Saturday, January 5, 2013

The Noisy Mongrel Dance

The boys begin each day by coming back to our bed to cuddle. We lie in an alternate pattern - child adult child adult. Leaving the boys next to each other anywhere - at the table, in the dinghy, or in bed - starts a fight. Alisa and I lie still, nursing a few more minutes of sleep, while the grinning boys wriggle.

After they are up, Elias leads Eric in a dance in the saloon: "Let's do the noisy mongrel dance, let's do the noisy mongrel dance", says Elias, smiling in the joy of the moment, arms waving above his head. At some point of parental frustration in the past few days, when I was trying to express extreme disapproval without profanity, I must have called Elias a noisy mongrel, though I don't remember doing it. Sigh.

M-A flew into the airstrip at Melaleuca to join us over New Year's. It was an improbable rendezvous. We dropped the anchor in a place we'd never been, and half an hour later a tourist boat came zipping from around the corner and delivered our friend. M-A immersed herself in the nitty-gritty of family life among the Galactics for four days - Elias got mad at her, too - and reminded us, by her presence, of everything that we like about Hobart, and Tasmania, that we will soon be leaving behind.

New Year's Eve found us in a wind funnel of an anchorage, with sheets of rain sweeping between Galactic and the almost-looks-like-tundra buttongrass plains. We took the boys ashore to huddle out of the rain in a tea tree grove. We watched honeyeaters mobbing a shrike-thrush and picked leeches off each other. The next day all three adults woke without hangover, and we resolved to drink only decent champagne and Scotch whiskey for the whole of 2013.

Two other boats came into Port Davey in the same weather window that we used, and ever since the wind has been hard from the west, keeping all other yachts from the southeast of Tasmania away. We three boats separate and rejoin, spreading out to enjoy the peace of the little bays to ourselves, then coming together in a shared anchorage. Yesterday I hiked up Mt. Rugby with Wade and Chris from Take It Easy. It was the hottest day ever recorded in Hobart - 41.8°C, or about 107°F, and the hot wind blew hard enough to make it uncomfortable to sit on the summit block. We had vast views out across the plains and hills of southwestern Tasmania, the air gin-clear, John and De on Silver Air far below, bashing out against the westerlies in the channel.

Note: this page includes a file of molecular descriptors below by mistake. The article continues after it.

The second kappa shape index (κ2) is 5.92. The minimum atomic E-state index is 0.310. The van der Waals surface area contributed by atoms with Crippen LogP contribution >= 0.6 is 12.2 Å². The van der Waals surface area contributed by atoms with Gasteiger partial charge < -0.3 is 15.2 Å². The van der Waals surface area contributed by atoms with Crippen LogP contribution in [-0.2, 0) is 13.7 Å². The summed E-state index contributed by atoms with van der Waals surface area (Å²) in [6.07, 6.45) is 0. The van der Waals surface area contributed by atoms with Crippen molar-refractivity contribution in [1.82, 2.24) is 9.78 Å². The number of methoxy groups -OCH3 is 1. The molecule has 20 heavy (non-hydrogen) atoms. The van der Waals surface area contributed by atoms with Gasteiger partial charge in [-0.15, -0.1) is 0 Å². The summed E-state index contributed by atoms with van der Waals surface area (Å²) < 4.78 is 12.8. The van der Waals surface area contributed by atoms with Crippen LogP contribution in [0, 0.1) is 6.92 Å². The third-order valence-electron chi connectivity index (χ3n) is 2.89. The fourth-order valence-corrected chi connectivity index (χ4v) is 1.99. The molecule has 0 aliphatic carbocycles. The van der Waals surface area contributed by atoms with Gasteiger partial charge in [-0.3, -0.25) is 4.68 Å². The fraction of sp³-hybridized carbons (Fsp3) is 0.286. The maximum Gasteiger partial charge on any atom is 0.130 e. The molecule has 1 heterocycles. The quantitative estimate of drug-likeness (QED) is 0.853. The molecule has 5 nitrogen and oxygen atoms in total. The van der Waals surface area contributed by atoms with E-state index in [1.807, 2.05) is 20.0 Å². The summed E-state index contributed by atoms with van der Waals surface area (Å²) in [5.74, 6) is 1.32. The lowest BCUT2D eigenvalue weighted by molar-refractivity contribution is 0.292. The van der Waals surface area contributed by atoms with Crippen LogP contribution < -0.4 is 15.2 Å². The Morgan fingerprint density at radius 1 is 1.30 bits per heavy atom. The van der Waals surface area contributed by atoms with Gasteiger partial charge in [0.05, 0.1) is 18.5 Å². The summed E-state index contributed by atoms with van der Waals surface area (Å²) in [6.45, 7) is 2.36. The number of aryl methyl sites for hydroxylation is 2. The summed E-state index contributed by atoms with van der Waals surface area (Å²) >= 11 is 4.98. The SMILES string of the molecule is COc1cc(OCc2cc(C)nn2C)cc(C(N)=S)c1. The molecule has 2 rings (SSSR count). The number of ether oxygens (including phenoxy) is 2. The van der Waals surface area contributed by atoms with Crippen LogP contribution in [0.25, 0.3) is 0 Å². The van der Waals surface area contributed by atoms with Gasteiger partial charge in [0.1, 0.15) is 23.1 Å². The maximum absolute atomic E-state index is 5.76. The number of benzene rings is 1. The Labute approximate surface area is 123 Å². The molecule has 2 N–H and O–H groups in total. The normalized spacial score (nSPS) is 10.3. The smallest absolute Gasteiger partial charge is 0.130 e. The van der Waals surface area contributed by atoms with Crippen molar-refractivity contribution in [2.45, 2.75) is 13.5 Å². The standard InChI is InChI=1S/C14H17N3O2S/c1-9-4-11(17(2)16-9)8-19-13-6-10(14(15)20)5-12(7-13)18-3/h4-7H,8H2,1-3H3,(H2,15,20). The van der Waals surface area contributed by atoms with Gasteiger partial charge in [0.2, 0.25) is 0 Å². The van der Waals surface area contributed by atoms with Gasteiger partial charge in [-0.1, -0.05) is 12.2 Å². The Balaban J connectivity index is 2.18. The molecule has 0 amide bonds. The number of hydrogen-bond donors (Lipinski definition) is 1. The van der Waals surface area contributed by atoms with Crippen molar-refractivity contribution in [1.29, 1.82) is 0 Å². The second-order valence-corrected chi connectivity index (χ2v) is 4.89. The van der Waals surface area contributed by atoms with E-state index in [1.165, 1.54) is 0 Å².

Then, nearly at the bottom of the mountain, we looked up to see a huge plume of smoke above, as if some Soviet-era industrial district had suddenly appeared to windward. By the time we got back to the dinghies the scene was distopian, a view of the Mayan end of days come late. Blast furnace winds were smoking spray off the anchorage. Silver Air had returned, after being blown out of two anchorages to windward. And the cloud of smoke turned half the sky the same brown as the tannin-laden waters.

After dinner Alisa and I played cards in the cockpit while ash drifted down from above. At night the smoke had pulled away to show the stars, and the glow of flames lit up the northwest horizon.

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